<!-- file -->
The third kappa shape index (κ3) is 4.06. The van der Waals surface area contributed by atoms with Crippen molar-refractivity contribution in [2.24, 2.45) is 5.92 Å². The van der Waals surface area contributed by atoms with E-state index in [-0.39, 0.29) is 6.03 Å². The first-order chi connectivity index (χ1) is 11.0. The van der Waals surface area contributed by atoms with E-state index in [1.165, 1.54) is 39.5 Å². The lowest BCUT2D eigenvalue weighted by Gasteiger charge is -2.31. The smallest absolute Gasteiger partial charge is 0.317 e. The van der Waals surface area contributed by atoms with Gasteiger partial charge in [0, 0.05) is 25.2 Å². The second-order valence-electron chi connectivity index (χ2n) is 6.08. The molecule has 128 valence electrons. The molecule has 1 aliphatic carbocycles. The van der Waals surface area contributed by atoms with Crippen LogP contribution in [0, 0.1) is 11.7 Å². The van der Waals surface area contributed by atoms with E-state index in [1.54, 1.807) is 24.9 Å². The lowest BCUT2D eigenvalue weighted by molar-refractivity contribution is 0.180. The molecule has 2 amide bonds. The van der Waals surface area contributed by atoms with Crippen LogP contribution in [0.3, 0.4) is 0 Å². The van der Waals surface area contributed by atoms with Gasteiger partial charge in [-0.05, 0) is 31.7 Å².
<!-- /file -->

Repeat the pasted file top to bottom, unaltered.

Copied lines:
The third kappa shape index (κ3) is 4.06. The van der Waals surface area contributed by atoms with Crippen molar-refractivity contribution in [2.24, 2.45) is 5.92 Å². The van der Waals surface area contributed by atoms with E-state index in [-0.39, 0.29) is 6.03 Å². The first-order chi connectivity index (χ1) is 11.0. The van der Waals surface area contributed by atoms with E-state index in [1.165, 1.54) is 39.5 Å². The lowest BCUT2D eigenvalue weighted by Gasteiger charge is -2.31. The smallest absolute Gasteiger partial charge is 0.317 e. The van der Waals surface area contributed by atoms with Gasteiger partial charge in [0, 0.05) is 25.2 Å². The second-order valence-electron chi connectivity index (χ2n) is 6.08. The molecule has 128 valence electrons. The molecule has 1 aliphatic carbocycles. The van der Waals surface area contributed by atoms with Crippen LogP contribution in [0, 0.1) is 11.7 Å². The van der Waals surface area contributed by atoms with E-state index in [1.54, 1.807) is 24.9 Å². The lowest BCUT2D eigenvalue weighted by molar-refractivity contribution is 0.180. The molecule has 2 amide bonds. The van der Waals surface area contributed by atoms with Crippen LogP contribution in [0.3, 0.4) is 0 Å². The van der Waals surface area contributed by atoms with Gasteiger partial charge in [-0.05, 0) is 31.7 Å².